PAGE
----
In the days leading up to your court hearing, you’re probably wondering what you can and can’t do in the courtroom. If you have no previous experience in court, the thought of attending your hearing can be intimidating. At Delta Bail Bonds, we do everything we can to educate our clients about the legal process and courtroom etiquette, so we’ve put together a guide to what you shouldn’t do in court. 

Bring Your Children

It’s important for children to understand what’s going on with their parents, but bringing them to court isn’t productive. Most courtrooms don’t allow children once the session has started, and the courtroom staff isn’t responsible for taking care of your kids. Children bring unnecessary noise and disorder to the court, and most judges won’t be happy if you bring them to your hearing. It’s best to hire a babysitter or get help from friends or family, but we strongly advise against bringing anyone under 18 to the courtroom with you. 

Wear Casual Clothes

Judges and juries expect the defendant to show respect to the courtroom, which includes the way you dress. Don’t wear your casual clothes to court. This will reflect poorly on you, and it doesn’t make a good impression on anyone in the room. If you’re awaiting your trial in jail, ask a friend or family member to drop a formal outfit off at the jail or with your defense attorney, or else you’ll have to appear in the same clothes you were arrested in.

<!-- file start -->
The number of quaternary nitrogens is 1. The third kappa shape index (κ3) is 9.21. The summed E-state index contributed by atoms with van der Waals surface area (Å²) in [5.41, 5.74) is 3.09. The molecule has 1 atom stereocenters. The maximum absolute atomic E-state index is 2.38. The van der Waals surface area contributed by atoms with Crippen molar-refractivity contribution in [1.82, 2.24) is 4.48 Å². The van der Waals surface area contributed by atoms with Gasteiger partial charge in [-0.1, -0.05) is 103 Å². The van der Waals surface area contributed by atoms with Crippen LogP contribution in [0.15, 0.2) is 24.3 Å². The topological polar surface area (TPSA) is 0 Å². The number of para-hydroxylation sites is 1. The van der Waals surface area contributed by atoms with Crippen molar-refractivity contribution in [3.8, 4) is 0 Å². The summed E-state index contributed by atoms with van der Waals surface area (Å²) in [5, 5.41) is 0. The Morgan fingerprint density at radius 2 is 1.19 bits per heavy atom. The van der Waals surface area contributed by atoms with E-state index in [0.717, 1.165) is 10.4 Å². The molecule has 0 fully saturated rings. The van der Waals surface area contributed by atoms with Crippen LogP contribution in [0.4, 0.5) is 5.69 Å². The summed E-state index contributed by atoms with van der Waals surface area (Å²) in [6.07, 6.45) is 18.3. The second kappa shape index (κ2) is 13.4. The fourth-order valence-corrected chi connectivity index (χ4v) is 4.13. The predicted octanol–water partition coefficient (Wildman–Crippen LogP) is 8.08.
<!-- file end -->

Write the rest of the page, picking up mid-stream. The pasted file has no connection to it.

Prop Your Feet on the Table or Take a Nap

Judges are very protective of their courtrooms, so it’s important to show respect to the courtroom as well as the judge. This means no propping your feet up, napping in the courtroom, or leaning your chair back. You’ll probably be in the courtroom for a long time, but that doesn’t give you an excuse to treat it like your living room. Stay seated and quiet in your chair, only standing when you’re expected to. 

Speak Directly to the Judge Without Permission

When you’re in court, there’s a list of rules about how you can interact with the judge. You need to stand when the judge enters the room, introduce yourself only if prompted, and refrain from speaking to the judge directly or approaching the bench unless you get permission. If you have any questions for or about the judge, consult your defense attorney first. Some judges will also have a specific set of rules for their courtroom, which will be announced at the beginning of the session. Listen closely to these rules and commit them to memory. 

Get Bailed Out Fast With Delta Bail Bonds

If you’re facing jail time while awaiting your day in court, call Delta Bail Bonds immediately. Our bail bondsmen can post bail for you or your loved one anywhere in the country, 24/7. Don’t miss out on work, school, bills, or important family time by staying in jail. Call us or visit our website to get in touch with an experienced bail bondsman today!

What Happens if You Violate Probation in Texas?